A lot is said about the skills of oral advocacy when it comes to moot court competitions, but the importance of proper research cannot be overstated. A team must conduct thorough research to ensure that their written pleadings pass the scoring criteria and form a solid base upon which their oral pleadings can be developed. Further, research is important at stages after the submission of the written pleadings – teams must research to ensure that their oralists are prepared to tackle questions, rebut opposition arguments and correct any existing shortcomings in their written pleadings. Before getting into the actual research, it’s essential that teams analyse the case and the issues at hand using methods that work best for them (this video describes some of the basic steps involved).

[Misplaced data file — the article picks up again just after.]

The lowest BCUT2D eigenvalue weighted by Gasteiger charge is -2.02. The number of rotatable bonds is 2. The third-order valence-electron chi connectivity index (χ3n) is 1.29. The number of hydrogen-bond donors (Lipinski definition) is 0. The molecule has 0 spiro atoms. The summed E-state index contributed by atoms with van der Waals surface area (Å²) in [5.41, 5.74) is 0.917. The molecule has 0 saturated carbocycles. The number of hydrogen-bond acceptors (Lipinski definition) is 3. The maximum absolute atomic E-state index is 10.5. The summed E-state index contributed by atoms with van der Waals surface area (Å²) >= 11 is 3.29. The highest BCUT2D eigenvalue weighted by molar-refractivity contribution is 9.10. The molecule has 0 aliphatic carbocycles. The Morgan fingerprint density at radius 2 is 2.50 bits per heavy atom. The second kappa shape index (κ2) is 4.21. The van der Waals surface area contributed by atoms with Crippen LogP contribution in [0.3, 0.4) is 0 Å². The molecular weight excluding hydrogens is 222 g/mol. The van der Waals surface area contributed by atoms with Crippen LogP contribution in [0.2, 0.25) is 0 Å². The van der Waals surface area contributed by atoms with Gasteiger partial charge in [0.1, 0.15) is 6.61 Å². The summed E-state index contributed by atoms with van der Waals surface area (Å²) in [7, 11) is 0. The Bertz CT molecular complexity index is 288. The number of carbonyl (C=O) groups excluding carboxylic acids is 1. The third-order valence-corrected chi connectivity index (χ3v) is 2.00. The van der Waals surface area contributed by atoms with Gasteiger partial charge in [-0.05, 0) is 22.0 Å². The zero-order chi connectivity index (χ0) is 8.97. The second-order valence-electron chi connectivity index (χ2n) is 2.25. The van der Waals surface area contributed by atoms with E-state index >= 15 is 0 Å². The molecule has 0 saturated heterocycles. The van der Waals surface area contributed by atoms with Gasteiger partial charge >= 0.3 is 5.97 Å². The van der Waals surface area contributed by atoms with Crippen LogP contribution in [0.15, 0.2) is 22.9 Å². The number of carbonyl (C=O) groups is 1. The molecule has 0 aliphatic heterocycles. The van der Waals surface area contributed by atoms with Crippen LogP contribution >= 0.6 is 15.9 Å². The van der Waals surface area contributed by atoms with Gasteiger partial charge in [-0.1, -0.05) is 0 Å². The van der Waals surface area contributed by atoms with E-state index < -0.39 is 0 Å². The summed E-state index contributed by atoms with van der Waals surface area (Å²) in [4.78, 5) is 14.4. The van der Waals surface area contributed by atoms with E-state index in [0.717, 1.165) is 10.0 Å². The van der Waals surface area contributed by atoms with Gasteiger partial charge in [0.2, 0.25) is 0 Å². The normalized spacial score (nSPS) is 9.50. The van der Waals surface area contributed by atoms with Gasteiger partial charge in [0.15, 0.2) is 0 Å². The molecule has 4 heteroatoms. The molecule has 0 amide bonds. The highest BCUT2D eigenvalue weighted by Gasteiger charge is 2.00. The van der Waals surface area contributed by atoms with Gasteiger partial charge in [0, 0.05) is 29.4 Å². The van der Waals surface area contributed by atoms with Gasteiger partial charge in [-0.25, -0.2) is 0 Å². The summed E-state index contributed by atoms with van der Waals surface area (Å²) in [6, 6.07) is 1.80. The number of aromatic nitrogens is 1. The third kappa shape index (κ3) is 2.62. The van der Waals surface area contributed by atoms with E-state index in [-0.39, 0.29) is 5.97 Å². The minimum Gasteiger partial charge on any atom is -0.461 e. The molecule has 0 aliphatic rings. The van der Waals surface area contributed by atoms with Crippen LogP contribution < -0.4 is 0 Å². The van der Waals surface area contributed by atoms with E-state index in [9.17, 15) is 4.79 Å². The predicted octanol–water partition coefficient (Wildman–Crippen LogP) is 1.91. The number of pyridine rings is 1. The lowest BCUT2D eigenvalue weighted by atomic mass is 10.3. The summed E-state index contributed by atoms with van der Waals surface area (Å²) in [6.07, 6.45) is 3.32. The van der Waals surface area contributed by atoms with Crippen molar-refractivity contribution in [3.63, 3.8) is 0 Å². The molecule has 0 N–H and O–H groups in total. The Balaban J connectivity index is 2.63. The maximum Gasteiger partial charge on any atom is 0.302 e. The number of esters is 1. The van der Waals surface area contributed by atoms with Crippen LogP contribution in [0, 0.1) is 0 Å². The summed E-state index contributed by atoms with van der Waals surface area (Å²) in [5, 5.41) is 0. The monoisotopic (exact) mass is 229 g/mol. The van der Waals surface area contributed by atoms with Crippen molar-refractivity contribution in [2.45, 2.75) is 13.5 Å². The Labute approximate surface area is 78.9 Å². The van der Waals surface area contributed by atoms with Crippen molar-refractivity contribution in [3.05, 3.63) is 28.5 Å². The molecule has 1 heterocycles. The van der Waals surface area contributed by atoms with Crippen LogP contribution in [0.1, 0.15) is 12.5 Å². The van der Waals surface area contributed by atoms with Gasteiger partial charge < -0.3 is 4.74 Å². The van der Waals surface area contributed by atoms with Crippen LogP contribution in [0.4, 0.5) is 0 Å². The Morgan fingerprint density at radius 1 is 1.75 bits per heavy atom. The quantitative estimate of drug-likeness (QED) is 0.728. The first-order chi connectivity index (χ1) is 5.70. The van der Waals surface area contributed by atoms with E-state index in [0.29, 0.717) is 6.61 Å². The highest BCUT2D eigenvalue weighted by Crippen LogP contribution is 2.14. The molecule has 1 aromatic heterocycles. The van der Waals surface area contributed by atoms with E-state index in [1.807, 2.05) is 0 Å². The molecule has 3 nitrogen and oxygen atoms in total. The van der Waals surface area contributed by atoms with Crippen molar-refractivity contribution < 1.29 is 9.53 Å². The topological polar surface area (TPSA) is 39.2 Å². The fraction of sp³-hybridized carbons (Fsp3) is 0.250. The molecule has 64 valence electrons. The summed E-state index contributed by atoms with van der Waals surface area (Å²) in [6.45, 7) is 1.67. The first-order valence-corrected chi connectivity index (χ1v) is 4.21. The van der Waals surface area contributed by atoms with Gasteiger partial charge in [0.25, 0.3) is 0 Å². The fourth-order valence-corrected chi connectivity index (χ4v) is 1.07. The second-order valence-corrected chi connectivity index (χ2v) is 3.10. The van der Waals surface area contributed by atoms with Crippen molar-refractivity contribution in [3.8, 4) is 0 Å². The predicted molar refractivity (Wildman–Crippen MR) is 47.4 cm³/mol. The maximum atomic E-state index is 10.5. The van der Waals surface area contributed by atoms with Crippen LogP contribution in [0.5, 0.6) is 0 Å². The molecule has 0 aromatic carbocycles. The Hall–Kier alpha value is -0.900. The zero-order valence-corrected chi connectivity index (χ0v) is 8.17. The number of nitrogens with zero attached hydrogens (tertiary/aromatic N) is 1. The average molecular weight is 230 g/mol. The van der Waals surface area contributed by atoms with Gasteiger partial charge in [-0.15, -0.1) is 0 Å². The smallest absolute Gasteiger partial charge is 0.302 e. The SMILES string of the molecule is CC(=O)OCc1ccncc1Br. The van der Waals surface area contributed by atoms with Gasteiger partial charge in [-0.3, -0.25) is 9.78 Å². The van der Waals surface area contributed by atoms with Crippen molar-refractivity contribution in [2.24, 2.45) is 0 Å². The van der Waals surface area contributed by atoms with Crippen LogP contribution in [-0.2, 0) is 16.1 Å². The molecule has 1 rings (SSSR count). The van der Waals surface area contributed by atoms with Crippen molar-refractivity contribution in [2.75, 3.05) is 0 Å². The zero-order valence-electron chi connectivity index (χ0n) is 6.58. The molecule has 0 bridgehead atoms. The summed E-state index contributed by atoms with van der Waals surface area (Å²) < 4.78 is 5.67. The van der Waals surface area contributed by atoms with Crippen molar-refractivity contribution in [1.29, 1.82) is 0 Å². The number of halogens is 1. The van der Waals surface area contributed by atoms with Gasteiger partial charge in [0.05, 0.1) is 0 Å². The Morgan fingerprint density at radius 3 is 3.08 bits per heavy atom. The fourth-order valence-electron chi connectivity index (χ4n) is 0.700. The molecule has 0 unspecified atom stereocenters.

Once they identify the legal points which are addressed in the issue, they can start researching. It is important to remember that each person may develop their own process of research through their experiences, but some common tips are recommended by many. Some of these are:
Connecting the hypothetical case with real-life events
Most moot court problems draw inspiration from one or more real-life events. Being able to establish a connection between a real-life event and the problem makes it much easier for teams to navigate their way through relevant materials. If teams find a connection between a contemporary or past event and the hypothetical problem, they should ask themselves the following questions: (i) has this issue been raised before any court? (ii) if so, has the court ruled on the issue? (iii) if not, is this related to an emerging area of jurisprudence which has been discussed in scholarly literature?